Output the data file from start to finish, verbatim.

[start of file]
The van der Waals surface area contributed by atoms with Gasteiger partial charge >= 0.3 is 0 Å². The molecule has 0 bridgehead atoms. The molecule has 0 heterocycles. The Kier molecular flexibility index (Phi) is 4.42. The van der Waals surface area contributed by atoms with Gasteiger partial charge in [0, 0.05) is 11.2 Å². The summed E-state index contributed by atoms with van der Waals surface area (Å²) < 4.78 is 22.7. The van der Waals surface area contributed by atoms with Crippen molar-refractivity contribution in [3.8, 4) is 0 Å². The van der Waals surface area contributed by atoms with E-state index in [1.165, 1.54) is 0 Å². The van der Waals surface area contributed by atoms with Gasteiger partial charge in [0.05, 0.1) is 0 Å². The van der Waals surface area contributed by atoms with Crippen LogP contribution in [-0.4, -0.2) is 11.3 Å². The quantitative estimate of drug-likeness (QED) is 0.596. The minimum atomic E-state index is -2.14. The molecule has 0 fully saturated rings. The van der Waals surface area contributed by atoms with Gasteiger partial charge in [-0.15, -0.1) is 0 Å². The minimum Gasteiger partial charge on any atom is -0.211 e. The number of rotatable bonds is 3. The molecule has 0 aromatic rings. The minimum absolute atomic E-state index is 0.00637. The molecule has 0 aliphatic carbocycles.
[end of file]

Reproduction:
The van der Waals surface area contributed by atoms with Gasteiger partial charge >= 0.3 is 0 Å². The molecule has 0 bridgehead atoms. The molecule has 0 heterocycles. The Kier molecular flexibility index (Phi) is 4.42. The van der Waals surface area contributed by atoms with Gasteiger partial charge in [0, 0.05) is 11.2 Å². The summed E-state index contributed by atoms with van der Waals surface area (Å²) < 4.78 is 22.7. The van der Waals surface area contributed by atoms with Crippen molar-refractivity contribution in [3.8, 4) is 0 Å². The van der Waals surface area contributed by atoms with E-state index in [1.165, 1.54) is 0 Å². The van der Waals surface area contributed by atoms with Gasteiger partial charge in [0.05, 0.1) is 0 Å². The van der Waals surface area contributed by atoms with Crippen LogP contribution in [-0.4, -0.2) is 11.3 Å². The quantitative estimate of drug-likeness (QED) is 0.596. The minimum atomic E-state index is -2.14. The molecule has 0 fully saturated rings. The van der Waals surface area contributed by atoms with Gasteiger partial charge in [-0.15, -0.1) is 0 Å². The minimum Gasteiger partial charge on any atom is -0.211 e. The number of rotatable bonds is 3. The molecule has 0 aromatic rings. The minimum absolute atomic E-state index is 0.00637. The molecule has 0 aliphatic carbocycles.